Work will begin in April on power line with terminus near Palmyra

A once-embattled power project has been given the green light to proceed with construction by the Missouri Public Service Commission, ending years of wrangling to get the project off the ground.

Commissioners approved the Mark Twain Transmission Project, which will run from west of Palmyra on a generally northwest path to Kirksville, Mo., and north to the Iowa border. The commission reached its decision on Wednesday, receiving near unanimous approval. Commissioner Ryan Silvey, who was sworn in days prior, abstained.

The project, owned by Ameren Transmission Company of Illinois (ATXI), will be built on existing right-of-ways in Marion, Lewis, Knox, Adair, and Schuyler Counties.

ATXI expects to invest $250 million in the Mark Twain Transmission Project, which is roughly 100 miles long and has a 345,000-volt capacity. Construction of the project is planned to begin in April 2018 with a targeted in-service date of December 2019.

“Approval of the Mark Twain Transmission Project is a significant step toward strengthening our region’s energy grid and delivering customer benefits,” said Shawn E. Schukar, chairman and president of ATXI. “This project will deliver greater energy reliability, economic growth and improved access to clean energy sources for Missouri and its residents.”

The Commission ruled that the project met the five criteria needed to grant a Certificate of Convenience and Necessity, required for a utility to begin construction in Missouri.

“The Project is needed to integrate wind energy in Missouri and to assist Missouri public utilities in complying with Missouri’s Renewable Energy Standard,” said the Commission in a release late Wednesday. “ATXI is qualified and financially able to build the Project. The Project is economically feasible because Ameren Missouri customers should receive benefits in excess of transmission charges. The Project will likely lead to reductions in Missourians’ ultimate electric rates as compared to rates that would be paid without the Project.”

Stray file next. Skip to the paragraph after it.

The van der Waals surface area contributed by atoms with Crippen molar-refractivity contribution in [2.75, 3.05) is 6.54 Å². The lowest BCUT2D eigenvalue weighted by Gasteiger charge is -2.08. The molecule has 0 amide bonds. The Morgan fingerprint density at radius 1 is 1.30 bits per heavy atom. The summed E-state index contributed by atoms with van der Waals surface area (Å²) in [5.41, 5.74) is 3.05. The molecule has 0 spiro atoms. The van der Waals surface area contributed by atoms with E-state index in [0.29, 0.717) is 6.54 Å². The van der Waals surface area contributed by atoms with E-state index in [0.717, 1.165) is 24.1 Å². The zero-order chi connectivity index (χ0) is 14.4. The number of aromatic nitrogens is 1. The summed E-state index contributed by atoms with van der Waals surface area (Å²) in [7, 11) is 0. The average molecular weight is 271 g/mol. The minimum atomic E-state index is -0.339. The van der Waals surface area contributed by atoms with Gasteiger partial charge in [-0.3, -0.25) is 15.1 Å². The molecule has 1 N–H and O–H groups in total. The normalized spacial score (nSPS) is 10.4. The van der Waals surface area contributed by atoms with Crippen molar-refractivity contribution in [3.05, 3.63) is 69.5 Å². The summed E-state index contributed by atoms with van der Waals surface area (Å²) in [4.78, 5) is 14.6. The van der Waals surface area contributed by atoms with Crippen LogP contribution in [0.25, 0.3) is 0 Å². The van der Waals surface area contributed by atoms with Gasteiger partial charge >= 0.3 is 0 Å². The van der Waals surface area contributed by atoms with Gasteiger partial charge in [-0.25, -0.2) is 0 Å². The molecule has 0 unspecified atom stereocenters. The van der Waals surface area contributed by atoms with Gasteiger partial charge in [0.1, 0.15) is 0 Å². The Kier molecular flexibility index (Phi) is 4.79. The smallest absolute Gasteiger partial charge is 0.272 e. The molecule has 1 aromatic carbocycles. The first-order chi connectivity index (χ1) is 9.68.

Wednesday’s decision by the commission ends what was a contentious year for the project.

Originally approved by the Commission, a Missouri Court of Appeals threw out the approval in the spring of 2017, ruling that ATXI needed the assents, or permission to use county roads, from the county commissions in counties along the proposed route. None of the counties along the path, including Marion County, had given assent. The Supreme Court refused to hear ATXI’s appeal, meaning the decision by Court of Appeals vacating the approval stood.

But in early May, ATXI announced its intention to re-route the project along existing right-of-ways used by Northeast Missouri Electric Power Cooperative, headquartered in Palmyra. The change in the route seemed to placate both the county commissions and opposition groups, which had vehemently opposed the project.

By fall, the county commissions of the five counties had agreed to give their assents, green-lighting the project to the Commission.

While the Mark Twain Transmission project is expected to proceed, the Courts of Appeals ruling regarding county assents has profoundly impacted another power case in the region. The Grain Belt Express project, a controversial wind line project proposed through northern Missouri, is mired in Missouri courts as judges must decide if state statute indeed gives power to local governments regarding the fate of multi-county or multi-state power projects.

The fate of the Grain Belt Express is unknown for now, but ATXI leaders are celebrating the victory for the Mark Twain Project.

“We look forward to continuing our work with Northeast Power, landowners, community members, county commissioners and various local and state agencies as this necessary project moves forward,” said Schukar.

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